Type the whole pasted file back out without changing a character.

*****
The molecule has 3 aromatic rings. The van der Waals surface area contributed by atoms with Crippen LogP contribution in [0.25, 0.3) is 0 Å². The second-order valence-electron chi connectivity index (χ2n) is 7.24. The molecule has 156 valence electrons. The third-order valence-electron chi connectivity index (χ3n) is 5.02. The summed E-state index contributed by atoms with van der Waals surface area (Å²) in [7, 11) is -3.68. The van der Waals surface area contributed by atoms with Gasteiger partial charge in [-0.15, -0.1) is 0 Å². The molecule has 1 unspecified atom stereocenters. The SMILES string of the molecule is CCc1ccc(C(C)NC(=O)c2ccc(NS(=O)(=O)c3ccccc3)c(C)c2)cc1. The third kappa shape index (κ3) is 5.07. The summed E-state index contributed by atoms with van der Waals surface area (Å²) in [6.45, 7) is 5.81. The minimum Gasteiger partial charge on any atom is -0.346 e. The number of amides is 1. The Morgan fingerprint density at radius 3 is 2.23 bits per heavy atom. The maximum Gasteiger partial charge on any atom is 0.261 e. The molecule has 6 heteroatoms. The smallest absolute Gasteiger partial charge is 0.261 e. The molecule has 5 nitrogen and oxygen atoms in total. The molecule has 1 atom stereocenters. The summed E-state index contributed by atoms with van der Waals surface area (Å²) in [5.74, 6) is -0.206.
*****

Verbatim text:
The molecule has 3 aromatic rings. The van der Waals surface area contributed by atoms with Crippen LogP contribution in [0.25, 0.3) is 0 Å². The second-order valence-electron chi connectivity index (χ2n) is 7.24. The molecule has 156 valence electrons. The third-order valence-electron chi connectivity index (χ3n) is 5.02. The summed E-state index contributed by atoms with van der Waals surface area (Å²) in [7, 11) is -3.68. The van der Waals surface area contributed by atoms with Gasteiger partial charge in [-0.15, -0.1) is 0 Å². The molecule has 1 unspecified atom stereocenters. The SMILES string of the molecule is CCc1ccc(C(C)NC(=O)c2ccc(NS(=O)(=O)c3ccccc3)c(C)c2)cc1. The third kappa shape index (κ3) is 5.07. The summed E-state index contributed by atoms with van der Waals surface area (Å²) in [6.45, 7) is 5.81. The minimum Gasteiger partial charge on any atom is -0.346 e. The number of amides is 1. The Morgan fingerprint density at radius 3 is 2.23 bits per heavy atom. The maximum Gasteiger partial charge on any atom is 0.261 e. The molecule has 6 heteroatoms. The smallest absolute Gasteiger partial charge is 0.261 e. The molecule has 5 nitrogen and oxygen atoms in total. The molecule has 1 atom stereocenters. The summed E-state index contributed by atoms with van der Waals surface area (Å²) in [5.74, 6) is -0.206.